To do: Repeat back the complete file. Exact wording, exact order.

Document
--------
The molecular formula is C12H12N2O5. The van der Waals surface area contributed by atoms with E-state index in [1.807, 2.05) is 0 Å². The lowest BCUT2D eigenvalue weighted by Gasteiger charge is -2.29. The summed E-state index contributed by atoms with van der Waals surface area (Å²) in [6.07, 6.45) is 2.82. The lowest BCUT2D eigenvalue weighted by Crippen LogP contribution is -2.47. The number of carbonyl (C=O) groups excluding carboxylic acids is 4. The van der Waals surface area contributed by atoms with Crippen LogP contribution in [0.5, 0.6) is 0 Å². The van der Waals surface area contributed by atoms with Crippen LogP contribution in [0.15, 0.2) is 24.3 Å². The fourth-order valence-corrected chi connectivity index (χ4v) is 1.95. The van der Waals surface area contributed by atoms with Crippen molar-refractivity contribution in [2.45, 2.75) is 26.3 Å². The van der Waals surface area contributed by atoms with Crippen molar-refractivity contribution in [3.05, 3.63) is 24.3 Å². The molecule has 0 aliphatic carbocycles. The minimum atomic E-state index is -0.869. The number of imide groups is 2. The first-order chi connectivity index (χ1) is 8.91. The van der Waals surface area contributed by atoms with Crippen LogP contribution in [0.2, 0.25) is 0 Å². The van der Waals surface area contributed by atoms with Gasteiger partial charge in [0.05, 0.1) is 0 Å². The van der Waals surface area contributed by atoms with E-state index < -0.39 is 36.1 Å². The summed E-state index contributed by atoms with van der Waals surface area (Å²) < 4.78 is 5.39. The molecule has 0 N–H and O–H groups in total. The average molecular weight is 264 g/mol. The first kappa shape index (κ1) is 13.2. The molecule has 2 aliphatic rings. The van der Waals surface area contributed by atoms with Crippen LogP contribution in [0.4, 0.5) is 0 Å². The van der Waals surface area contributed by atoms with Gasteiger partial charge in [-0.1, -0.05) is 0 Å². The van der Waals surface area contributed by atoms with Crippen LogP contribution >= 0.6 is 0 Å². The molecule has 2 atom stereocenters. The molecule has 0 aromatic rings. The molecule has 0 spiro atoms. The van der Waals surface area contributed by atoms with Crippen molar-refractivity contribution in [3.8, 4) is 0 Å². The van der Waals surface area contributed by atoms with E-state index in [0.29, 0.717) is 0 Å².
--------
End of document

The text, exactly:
The molecular formula is C12H12N2O5. The van der Waals surface area contributed by atoms with E-state index in [1.807, 2.05) is 0 Å². The lowest BCUT2D eigenvalue weighted by Gasteiger charge is -2.29. The summed E-state index contributed by atoms with van der Waals surface area (Å²) in [6.07, 6.45) is 2.82. The lowest BCUT2D eigenvalue weighted by Crippen LogP contribution is -2.47. The number of carbonyl (C=O) groups excluding carboxylic acids is 4. The van der Waals surface area contributed by atoms with Crippen LogP contribution in [0.5, 0.6) is 0 Å². The van der Waals surface area contributed by atoms with Crippen LogP contribution in [0.15, 0.2) is 24.3 Å². The fourth-order valence-corrected chi connectivity index (χ4v) is 1.95. The van der Waals surface area contributed by atoms with Crippen molar-refractivity contribution in [2.45, 2.75) is 26.3 Å². The van der Waals surface area contributed by atoms with Crippen molar-refractivity contribution in [3.05, 3.63) is 24.3 Å². The molecule has 0 aliphatic carbocycles. The minimum atomic E-state index is -0.869. The number of imide groups is 2. The first-order chi connectivity index (χ1) is 8.91. The van der Waals surface area contributed by atoms with Crippen LogP contribution in [0.2, 0.25) is 0 Å². The van der Waals surface area contributed by atoms with Gasteiger partial charge in [0.05, 0.1) is 0 Å². The van der Waals surface area contributed by atoms with E-state index < -0.39 is 36.1 Å². The summed E-state index contributed by atoms with van der Waals surface area (Å²) < 4.78 is 5.39. The molecule has 0 N–H and O–H groups in total. The average molecular weight is 264 g/mol. The first kappa shape index (κ1) is 13.2. The molecule has 2 aliphatic rings. The van der Waals surface area contributed by atoms with Crippen LogP contribution in [0.4, 0.5) is 0 Å². The van der Waals surface area contributed by atoms with Gasteiger partial charge in [-0.1, -0.05) is 0 Å². The van der Waals surface area contributed by atoms with Crippen LogP contribution >= 0.6 is 0 Å². The molecule has 2 atom stereocenters. The molecule has 0 aromatic rings. The molecule has 0 spiro atoms. The van der Waals surface area contributed by atoms with Crippen molar-refractivity contribution in [3.8, 4) is 0 Å². The van der Waals surface area contributed by atoms with E-state index in [0.29, 0.717) is 0 Å².